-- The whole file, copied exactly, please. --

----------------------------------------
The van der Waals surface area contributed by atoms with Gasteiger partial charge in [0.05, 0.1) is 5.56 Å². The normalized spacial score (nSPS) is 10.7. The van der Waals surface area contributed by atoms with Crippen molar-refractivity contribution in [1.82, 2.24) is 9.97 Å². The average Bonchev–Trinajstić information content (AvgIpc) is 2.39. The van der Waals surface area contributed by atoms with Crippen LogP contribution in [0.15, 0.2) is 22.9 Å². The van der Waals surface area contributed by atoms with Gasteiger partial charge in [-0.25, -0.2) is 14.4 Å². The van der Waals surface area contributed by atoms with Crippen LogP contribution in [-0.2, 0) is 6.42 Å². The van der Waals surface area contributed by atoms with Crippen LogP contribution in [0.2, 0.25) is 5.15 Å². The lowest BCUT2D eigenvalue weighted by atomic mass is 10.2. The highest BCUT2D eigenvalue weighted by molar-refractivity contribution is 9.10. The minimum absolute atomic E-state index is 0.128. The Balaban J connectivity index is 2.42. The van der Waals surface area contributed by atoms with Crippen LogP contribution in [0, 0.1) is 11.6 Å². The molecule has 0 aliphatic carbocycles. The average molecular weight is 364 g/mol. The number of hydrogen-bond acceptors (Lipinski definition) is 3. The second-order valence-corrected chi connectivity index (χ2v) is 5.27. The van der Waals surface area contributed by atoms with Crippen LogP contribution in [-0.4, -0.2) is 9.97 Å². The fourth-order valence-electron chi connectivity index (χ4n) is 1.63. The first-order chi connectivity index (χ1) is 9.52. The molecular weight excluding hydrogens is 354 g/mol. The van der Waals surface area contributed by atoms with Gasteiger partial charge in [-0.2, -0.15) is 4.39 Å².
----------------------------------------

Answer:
The van der Waals surface area contributed by atoms with Gasteiger partial charge in [0.05, 0.1) is 5.56 Å². The normalized spacial score (nSPS) is 10.7. The van der Waals surface area contributed by atoms with Crippen molar-refractivity contribution in [1.82, 2.24) is 9.97 Å². The average Bonchev–Trinajstić information content (AvgIpc) is 2.39. The van der Waals surface area contributed by atoms with Crippen LogP contribution in [0.15, 0.2) is 22.9 Å². The van der Waals surface area contributed by atoms with Gasteiger partial charge in [-0.25, -0.2) is 14.4 Å². The van der Waals surface area contributed by atoms with Crippen LogP contribution in [-0.2, 0) is 6.42 Å². The van der Waals surface area contributed by atoms with Crippen LogP contribution in [0.2, 0.25) is 5.15 Å². The lowest BCUT2D eigenvalue weighted by atomic mass is 10.2. The highest BCUT2D eigenvalue weighted by molar-refractivity contribution is 9.10. The minimum absolute atomic E-state index is 0.128. The Balaban J connectivity index is 2.42. The van der Waals surface area contributed by atoms with Crippen LogP contribution in [0, 0.1) is 11.6 Å². The molecule has 0 aliphatic carbocycles. The average molecular weight is 364 g/mol. The number of hydrogen-bond acceptors (Lipinski definition) is 3. The second-order valence-corrected chi connectivity index (χ2v) is 5.27. The van der Waals surface area contributed by atoms with Crippen LogP contribution in [-0.4, -0.2) is 9.97 Å². The fourth-order valence-electron chi connectivity index (χ4n) is 1.63. The first-order chi connectivity index (χ1) is 9.52. The molecular weight excluding hydrogens is 354 g/mol. The van der Waals surface area contributed by atoms with Gasteiger partial charge in [-0.2, -0.15) is 4.39 Å².